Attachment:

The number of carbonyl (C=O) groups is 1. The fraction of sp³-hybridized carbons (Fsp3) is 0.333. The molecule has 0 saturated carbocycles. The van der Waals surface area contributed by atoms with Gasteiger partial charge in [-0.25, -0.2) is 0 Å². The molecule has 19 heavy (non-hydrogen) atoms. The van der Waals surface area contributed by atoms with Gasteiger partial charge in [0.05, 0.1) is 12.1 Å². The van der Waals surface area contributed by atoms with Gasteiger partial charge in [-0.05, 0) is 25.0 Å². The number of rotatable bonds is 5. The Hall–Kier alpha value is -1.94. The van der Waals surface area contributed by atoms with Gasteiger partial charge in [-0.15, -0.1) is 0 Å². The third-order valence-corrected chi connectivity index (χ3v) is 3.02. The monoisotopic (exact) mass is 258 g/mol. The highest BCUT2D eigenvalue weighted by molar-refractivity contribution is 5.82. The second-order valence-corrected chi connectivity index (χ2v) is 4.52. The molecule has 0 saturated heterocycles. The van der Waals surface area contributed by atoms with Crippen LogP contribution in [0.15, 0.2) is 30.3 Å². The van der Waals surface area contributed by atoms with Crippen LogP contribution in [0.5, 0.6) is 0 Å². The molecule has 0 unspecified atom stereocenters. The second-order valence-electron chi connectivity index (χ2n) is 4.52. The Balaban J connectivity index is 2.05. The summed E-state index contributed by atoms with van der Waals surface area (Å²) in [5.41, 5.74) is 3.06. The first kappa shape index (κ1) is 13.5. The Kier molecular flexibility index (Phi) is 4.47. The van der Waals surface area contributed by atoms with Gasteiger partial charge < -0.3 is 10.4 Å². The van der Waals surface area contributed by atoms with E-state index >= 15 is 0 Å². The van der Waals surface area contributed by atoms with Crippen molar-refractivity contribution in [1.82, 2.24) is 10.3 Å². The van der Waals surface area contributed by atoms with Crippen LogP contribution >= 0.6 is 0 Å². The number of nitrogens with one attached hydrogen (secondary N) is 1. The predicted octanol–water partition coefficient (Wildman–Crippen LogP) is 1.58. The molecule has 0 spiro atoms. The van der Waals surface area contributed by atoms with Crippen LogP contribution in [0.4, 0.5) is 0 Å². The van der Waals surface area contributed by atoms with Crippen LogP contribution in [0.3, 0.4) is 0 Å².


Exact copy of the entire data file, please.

The number of carbonyl (C=O) groups is 1. The fraction of sp³-hybridized carbons (Fsp3) is 0.333. The molecule has 0 saturated carbocycles. The van der Waals surface area contributed by atoms with Gasteiger partial charge in [-0.25, -0.2) is 0 Å². The molecule has 19 heavy (non-hydrogen) atoms. The van der Waals surface area contributed by atoms with Gasteiger partial charge in [0.05, 0.1) is 12.1 Å². The van der Waals surface area contributed by atoms with Gasteiger partial charge in [-0.05, 0) is 25.0 Å². The number of rotatable bonds is 5. The Hall–Kier alpha value is -1.94. The van der Waals surface area contributed by atoms with Gasteiger partial charge in [-0.15, -0.1) is 0 Å². The third-order valence-corrected chi connectivity index (χ3v) is 3.02. The monoisotopic (exact) mass is 258 g/mol. The highest BCUT2D eigenvalue weighted by molar-refractivity contribution is 5.82. The second-order valence-corrected chi connectivity index (χ2v) is 4.52. The molecule has 0 saturated heterocycles. The van der Waals surface area contributed by atoms with Crippen LogP contribution in [0.15, 0.2) is 30.3 Å². The van der Waals surface area contributed by atoms with Crippen LogP contribution in [0.5, 0.6) is 0 Å². The molecule has 0 unspecified atom stereocenters. The second-order valence-electron chi connectivity index (χ2n) is 4.52. The Balaban J connectivity index is 2.05. The summed E-state index contributed by atoms with van der Waals surface area (Å²) in [5.41, 5.74) is 3.06. The first kappa shape index (κ1) is 13.5. The Kier molecular flexibility index (Phi) is 4.47. The van der Waals surface area contributed by atoms with Gasteiger partial charge < -0.3 is 10.4 Å². The van der Waals surface area contributed by atoms with E-state index >= 15 is 0 Å². The van der Waals surface area contributed by atoms with Crippen molar-refractivity contribution in [1.82, 2.24) is 10.3 Å². The van der Waals surface area contributed by atoms with Crippen LogP contribution >= 0.6 is 0 Å². The number of nitrogens with one attached hydrogen (secondary N) is 1. The predicted octanol–water partition coefficient (Wildman–Crippen LogP) is 1.58. The molecule has 0 spiro atoms. The van der Waals surface area contributed by atoms with Crippen LogP contribution in [0.4, 0.5) is 0 Å². The van der Waals surface area contributed by atoms with Crippen LogP contribution in [0.3, 0.4) is 0 Å².